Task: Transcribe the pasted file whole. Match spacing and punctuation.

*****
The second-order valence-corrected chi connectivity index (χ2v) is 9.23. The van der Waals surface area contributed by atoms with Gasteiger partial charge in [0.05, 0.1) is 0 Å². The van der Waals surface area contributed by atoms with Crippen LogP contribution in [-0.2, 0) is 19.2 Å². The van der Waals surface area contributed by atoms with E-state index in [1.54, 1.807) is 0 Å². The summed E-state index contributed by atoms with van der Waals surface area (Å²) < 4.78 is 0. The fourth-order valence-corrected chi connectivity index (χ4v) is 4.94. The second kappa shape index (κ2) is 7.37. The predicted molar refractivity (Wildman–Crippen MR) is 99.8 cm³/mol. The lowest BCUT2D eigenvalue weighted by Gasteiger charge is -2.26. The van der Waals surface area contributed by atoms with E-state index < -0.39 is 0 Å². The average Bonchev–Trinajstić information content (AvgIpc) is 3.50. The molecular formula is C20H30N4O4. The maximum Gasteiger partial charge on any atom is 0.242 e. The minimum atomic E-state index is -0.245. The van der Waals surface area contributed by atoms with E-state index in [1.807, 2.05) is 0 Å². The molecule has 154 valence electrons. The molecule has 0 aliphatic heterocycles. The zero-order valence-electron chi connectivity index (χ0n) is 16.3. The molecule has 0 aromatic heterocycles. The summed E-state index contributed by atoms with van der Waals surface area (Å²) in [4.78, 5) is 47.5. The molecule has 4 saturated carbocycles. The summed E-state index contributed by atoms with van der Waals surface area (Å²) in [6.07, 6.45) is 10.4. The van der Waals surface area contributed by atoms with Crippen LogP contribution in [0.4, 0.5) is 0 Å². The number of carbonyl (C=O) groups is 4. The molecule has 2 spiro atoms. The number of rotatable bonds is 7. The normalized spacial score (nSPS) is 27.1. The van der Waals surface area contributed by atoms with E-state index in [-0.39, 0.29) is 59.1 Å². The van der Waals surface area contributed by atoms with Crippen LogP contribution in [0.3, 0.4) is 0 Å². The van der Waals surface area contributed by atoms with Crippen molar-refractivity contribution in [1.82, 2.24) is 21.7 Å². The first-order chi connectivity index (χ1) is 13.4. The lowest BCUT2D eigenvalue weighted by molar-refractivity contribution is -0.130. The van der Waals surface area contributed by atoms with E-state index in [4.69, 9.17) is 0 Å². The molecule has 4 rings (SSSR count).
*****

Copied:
The second-order valence-corrected chi connectivity index (χ2v) is 9.23. The van der Waals surface area contributed by atoms with Gasteiger partial charge in [0.05, 0.1) is 0 Å². The van der Waals surface area contributed by atoms with Crippen LogP contribution in [-0.2, 0) is 19.2 Å². The van der Waals surface area contributed by atoms with E-state index in [1.54, 1.807) is 0 Å². The summed E-state index contributed by atoms with van der Waals surface area (Å²) < 4.78 is 0. The fourth-order valence-corrected chi connectivity index (χ4v) is 4.94. The second kappa shape index (κ2) is 7.37. The predicted molar refractivity (Wildman–Crippen MR) is 99.8 cm³/mol. The lowest BCUT2D eigenvalue weighted by Gasteiger charge is -2.26. The van der Waals surface area contributed by atoms with E-state index < -0.39 is 0 Å². The average Bonchev–Trinajstić information content (AvgIpc) is 3.50. The molecular formula is C20H30N4O4. The maximum Gasteiger partial charge on any atom is 0.242 e. The minimum atomic E-state index is -0.245. The van der Waals surface area contributed by atoms with E-state index in [1.807, 2.05) is 0 Å². The molecule has 154 valence electrons. The molecule has 0 aliphatic heterocycles. The zero-order valence-electron chi connectivity index (χ0n) is 16.3. The molecule has 0 aromatic heterocycles. The summed E-state index contributed by atoms with van der Waals surface area (Å²) in [4.78, 5) is 47.5. The molecule has 4 saturated carbocycles. The summed E-state index contributed by atoms with van der Waals surface area (Å²) in [6.07, 6.45) is 10.4. The van der Waals surface area contributed by atoms with Crippen LogP contribution in [0.4, 0.5) is 0 Å². The number of carbonyl (C=O) groups is 4. The molecule has 2 spiro atoms. The number of rotatable bonds is 7. The normalized spacial score (nSPS) is 27.1. The van der Waals surface area contributed by atoms with E-state index in [-0.39, 0.29) is 59.1 Å². The van der Waals surface area contributed by atoms with Crippen LogP contribution in [0.3, 0.4) is 0 Å². The van der Waals surface area contributed by atoms with Crippen molar-refractivity contribution in [1.82, 2.24) is 21.7 Å². The first-order chi connectivity index (χ1) is 13.4. The lowest BCUT2D eigenvalue weighted by molar-refractivity contribution is -0.130. The van der Waals surface area contributed by atoms with E-state index in [4.69, 9.17) is 0 Å². The molecule has 4 rings (SSSR count).